Recent cartoons in The Charlotte Observer by Kevin Siers have suggested that those who believe Charlotte should attack congestion with roads rather than light rail are the intellectual equivalent of hump-backed cavemen.
But a look across the country calls into question exactly who is small-minded and years behind the times. While Charlotte and state leaders smugly embrace the early-1990s mantra that congestion cannot be attacked successfully with more asphalt, true visionaries in other cities are laying mile after mile of the stuff with the radical goal of getting people to work faster. And in many places, it's not costing taxpayers a thing.
It's maddening to watch state and local leaders throw up their hands over where they'll get $65 billion over the next 25 years to build and maintain roads while they contemplate massive tax hikes to pay for it all when innovative solutions are staring them in the face.
By 2030, the number of drivers on I-77 will more than double from 77,000 today to nearly 200,000. Local leaders' plan? Build a $470 million light rail line to the north of the county that will eventually transport 4,600 riders a day.
Aside from a long-planned expansion of I-485, there are no significant plans to increase interstate capacity over that period. None.
Meanwhile, in an August article, New York's City Journal catalogs billions worth of road projects in more progressive cities and states than Charlotte that will be built and run by private companies.
Here are just a few examples. Indiana Governor Mitch Daniels recently sold the right to operate the Indiana Turnpike as a toll road to a private company for a staggering $3.8 billion. Chicago mayor Richard Daley auctioned the Chicago Skyway to another company for $1.8 billion. (Daley is now fighting to privatize Midway Airport, which he thinks could bring in another $3 billion. Cha-ching.)
But there's more. As City Journal reports, within three months of closing the Skyway deal, an electronic toll-collection system had been installed and was helping move traffic along in a more logical manner. This resulted in reduced wait times and boosted Skyway use. That's right. When given a chance, private companies are finding ways to attract more traffic onto roads and move it quickly. But companies aren't just running these roads. They're also building them and adding lanes to traffic-choked interstates in places where drivers pile up to reduce congestion -- all for profit.
In return for a 35-year lease to manage and collect tolls on Route 125 in California, a private company is building an $800 million extension of the road. Virginia and a company called Transurban, which already runs other toll roads in the state, are studying an expansion of I-95 funded by more toll roads. And rather than raise its gas tax by 50 cents, Utah is seeking private financing to build the Mountain View Corridor -- which will connect Salt Lake City International Airport to surrounding towns. Meanwhile, private interests are building the massive Trans-Texas Corridor and New Jersey governor Jon Corzine is studying the potential sale of the New Jersey Turnpike to private interests for upwards of $20 billion.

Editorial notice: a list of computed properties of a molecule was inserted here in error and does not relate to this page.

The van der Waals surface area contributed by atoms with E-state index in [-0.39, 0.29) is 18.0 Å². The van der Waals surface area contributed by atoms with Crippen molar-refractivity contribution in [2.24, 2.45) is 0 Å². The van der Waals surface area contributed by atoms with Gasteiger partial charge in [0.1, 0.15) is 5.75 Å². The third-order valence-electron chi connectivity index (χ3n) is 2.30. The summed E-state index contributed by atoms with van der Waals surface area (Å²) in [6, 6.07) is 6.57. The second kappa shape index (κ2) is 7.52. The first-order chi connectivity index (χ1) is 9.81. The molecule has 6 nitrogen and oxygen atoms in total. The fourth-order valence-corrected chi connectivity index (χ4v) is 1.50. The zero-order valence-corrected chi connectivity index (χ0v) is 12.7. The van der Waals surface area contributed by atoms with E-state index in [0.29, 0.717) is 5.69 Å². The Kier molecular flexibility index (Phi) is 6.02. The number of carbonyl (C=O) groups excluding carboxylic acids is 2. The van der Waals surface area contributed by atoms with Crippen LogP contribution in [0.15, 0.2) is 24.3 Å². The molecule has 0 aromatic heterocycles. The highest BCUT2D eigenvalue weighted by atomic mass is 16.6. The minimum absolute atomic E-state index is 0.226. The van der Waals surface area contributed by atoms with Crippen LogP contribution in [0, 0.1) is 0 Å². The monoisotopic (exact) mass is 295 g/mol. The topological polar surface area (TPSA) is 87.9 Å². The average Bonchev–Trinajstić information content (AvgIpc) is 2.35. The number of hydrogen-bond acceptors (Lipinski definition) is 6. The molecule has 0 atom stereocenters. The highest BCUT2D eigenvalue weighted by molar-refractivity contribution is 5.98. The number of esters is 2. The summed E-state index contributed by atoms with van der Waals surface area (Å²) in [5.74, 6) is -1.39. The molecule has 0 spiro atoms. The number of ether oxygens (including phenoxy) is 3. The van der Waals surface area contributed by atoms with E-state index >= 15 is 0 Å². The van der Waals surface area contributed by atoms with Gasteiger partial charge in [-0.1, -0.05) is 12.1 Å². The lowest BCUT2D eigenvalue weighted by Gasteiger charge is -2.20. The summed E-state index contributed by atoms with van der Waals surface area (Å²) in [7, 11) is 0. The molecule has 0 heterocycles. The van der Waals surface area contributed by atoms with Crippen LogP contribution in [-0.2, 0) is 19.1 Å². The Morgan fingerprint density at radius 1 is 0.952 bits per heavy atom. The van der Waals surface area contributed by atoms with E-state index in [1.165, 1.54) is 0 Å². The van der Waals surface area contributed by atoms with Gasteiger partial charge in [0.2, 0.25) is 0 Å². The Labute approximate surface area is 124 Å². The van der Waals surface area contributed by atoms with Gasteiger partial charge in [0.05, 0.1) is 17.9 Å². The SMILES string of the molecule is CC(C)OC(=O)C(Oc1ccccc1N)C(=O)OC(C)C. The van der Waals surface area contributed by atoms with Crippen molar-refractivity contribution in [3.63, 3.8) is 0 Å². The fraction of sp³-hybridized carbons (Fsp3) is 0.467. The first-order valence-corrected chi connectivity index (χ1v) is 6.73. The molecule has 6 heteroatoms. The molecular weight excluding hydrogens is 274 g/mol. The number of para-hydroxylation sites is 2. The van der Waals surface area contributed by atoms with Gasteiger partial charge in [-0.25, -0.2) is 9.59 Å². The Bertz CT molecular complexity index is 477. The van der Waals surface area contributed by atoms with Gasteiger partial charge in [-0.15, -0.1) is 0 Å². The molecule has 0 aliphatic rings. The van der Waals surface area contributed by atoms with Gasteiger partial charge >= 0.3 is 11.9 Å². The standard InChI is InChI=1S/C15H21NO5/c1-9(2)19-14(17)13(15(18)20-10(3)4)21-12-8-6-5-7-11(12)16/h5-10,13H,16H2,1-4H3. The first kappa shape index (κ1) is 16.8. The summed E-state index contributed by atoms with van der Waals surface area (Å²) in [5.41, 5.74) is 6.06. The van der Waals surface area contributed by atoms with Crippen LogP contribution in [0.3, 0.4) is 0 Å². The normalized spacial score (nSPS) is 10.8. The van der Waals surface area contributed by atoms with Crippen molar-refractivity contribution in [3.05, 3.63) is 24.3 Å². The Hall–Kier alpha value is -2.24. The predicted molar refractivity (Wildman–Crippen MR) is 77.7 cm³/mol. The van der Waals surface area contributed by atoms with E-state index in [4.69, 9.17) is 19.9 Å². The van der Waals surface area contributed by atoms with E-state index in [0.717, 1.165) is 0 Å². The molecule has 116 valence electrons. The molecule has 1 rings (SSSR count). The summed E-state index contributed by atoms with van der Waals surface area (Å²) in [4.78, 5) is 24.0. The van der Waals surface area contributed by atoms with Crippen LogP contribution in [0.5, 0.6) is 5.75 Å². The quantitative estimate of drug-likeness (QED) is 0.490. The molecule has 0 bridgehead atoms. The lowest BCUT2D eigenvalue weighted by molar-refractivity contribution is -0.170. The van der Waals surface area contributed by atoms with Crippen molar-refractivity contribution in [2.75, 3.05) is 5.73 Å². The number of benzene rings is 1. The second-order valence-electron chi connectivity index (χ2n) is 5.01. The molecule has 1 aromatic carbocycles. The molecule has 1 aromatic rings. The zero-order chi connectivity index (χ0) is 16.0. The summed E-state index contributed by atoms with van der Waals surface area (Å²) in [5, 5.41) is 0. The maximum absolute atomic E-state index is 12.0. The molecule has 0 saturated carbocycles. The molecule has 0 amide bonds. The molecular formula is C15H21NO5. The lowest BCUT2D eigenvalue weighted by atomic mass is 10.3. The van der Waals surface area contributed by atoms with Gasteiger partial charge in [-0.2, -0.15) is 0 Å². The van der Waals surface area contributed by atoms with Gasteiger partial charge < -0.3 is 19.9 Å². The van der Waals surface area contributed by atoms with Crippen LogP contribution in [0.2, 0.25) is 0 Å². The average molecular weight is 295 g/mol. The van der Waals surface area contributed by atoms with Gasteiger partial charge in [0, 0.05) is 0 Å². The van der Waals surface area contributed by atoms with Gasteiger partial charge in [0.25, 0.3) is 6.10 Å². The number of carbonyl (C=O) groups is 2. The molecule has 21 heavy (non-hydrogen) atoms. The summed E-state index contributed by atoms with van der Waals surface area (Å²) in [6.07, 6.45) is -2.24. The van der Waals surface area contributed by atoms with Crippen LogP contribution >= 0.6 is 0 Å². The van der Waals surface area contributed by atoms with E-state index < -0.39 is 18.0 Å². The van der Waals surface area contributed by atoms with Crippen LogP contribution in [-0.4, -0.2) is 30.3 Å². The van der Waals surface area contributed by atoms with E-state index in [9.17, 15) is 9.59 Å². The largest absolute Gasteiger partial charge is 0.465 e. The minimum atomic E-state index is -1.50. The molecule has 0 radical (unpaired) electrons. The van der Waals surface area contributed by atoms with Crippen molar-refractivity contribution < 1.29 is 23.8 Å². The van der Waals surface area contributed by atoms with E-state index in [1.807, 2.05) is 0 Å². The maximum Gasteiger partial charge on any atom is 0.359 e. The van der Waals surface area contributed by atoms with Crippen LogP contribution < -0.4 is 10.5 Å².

But the key is true privatization, not toll roads run by the government using private contractors. As they have across the country, the private entities who lease these roads must also maintain them so the government doesn't have to.
A national study from the Reason Foundation ranked North Carolina the fourth worst state in the nation for urban interstate congestion. Only New Jersey, Minnesota and California have more urban interstate congestion than North Carolina. And a lot of that congestion can be found right here around the Queen City. The Texas Transportation Institute currently ranks Charlotte the second most congested medium-sized city in the nation behind Austin, Texas, which has light rail.
Even if voters vote to keep the mass transit tax in place and to go forward with spending billions on light rail, Charlotte still must tackle its congestion problems if it wants to remain economically competitive. While light rail does give people transportation "options," it doesn't make a dent in any kind in congestion.
Consider this. By 2020, one million additional people will move to this region and flood our roadways. Some 340,000 of them will locate in Charlotte. They'll expect to use our roads to do things that are important to them -- like getting to work.
It has been estimated that there is over $100 billion in capital being raised for private funding of road projects -- and that's just domestically. Overseas firms that have done privatization projects across Europe, where privatizing roads is more common, are raising hundreds of billions more.
A few weeks ago, local politicians attended a seminar about the potential of toll roads and emerged saying they might consider doing something along those lines by 2020. So far though, state leaders stubbornly refuse to contemplate turning over one inch of asphalt to private companies to run. If there's to be tolls, they want to run and maintain those roads themselves. That approach gets us nowhere and leaves us $65 billion in the hole.
If our local leaders were true visionaries, they'd be pushing the state to at least put out queries to private companies for toll projects to run, maintain and build extra lanes on I-77 and I-485. And they'd do it now. Why not explore what is possible before hundreds of thousands of additional drivers take to our roads over the next decade and a half?
Just a little something to contemplate next time you are stuck in traffic.